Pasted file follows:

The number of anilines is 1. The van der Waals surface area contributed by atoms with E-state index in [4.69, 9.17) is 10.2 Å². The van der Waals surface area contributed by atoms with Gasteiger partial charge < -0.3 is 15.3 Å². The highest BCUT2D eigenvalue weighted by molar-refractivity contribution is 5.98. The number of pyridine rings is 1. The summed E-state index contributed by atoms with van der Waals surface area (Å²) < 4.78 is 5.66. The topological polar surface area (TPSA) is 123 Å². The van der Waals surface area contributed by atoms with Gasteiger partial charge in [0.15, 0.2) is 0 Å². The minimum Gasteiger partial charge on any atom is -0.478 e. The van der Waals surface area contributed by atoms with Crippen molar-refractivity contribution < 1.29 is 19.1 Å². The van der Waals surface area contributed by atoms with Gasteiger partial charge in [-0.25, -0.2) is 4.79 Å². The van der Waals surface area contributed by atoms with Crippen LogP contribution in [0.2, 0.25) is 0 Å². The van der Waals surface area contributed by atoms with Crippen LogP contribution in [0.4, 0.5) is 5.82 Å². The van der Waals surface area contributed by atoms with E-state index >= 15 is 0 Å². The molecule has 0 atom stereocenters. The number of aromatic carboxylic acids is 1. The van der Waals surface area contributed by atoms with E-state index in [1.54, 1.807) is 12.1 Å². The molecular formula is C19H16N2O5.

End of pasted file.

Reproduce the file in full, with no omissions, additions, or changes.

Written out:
The number of anilines is 1. The van der Waals surface area contributed by atoms with E-state index in [4.69, 9.17) is 10.2 Å². The van der Waals surface area contributed by atoms with Gasteiger partial charge < -0.3 is 15.3 Å². The highest BCUT2D eigenvalue weighted by molar-refractivity contribution is 5.98. The number of pyridine rings is 1. The summed E-state index contributed by atoms with van der Waals surface area (Å²) < 4.78 is 5.66. The topological polar surface area (TPSA) is 123 Å². The van der Waals surface area contributed by atoms with Gasteiger partial charge in [0.15, 0.2) is 0 Å². The minimum Gasteiger partial charge on any atom is -0.478 e. The van der Waals surface area contributed by atoms with Crippen molar-refractivity contribution < 1.29 is 19.1 Å². The van der Waals surface area contributed by atoms with Gasteiger partial charge in [-0.25, -0.2) is 4.79 Å². The van der Waals surface area contributed by atoms with Crippen LogP contribution in [0.2, 0.25) is 0 Å². The van der Waals surface area contributed by atoms with Crippen LogP contribution in [0.4, 0.5) is 5.82 Å². The van der Waals surface area contributed by atoms with E-state index >= 15 is 0 Å². The molecule has 0 atom stereocenters. The number of aromatic carboxylic acids is 1. The van der Waals surface area contributed by atoms with E-state index in [1.54, 1.807) is 12.1 Å². The molecular formula is C19H16N2O5.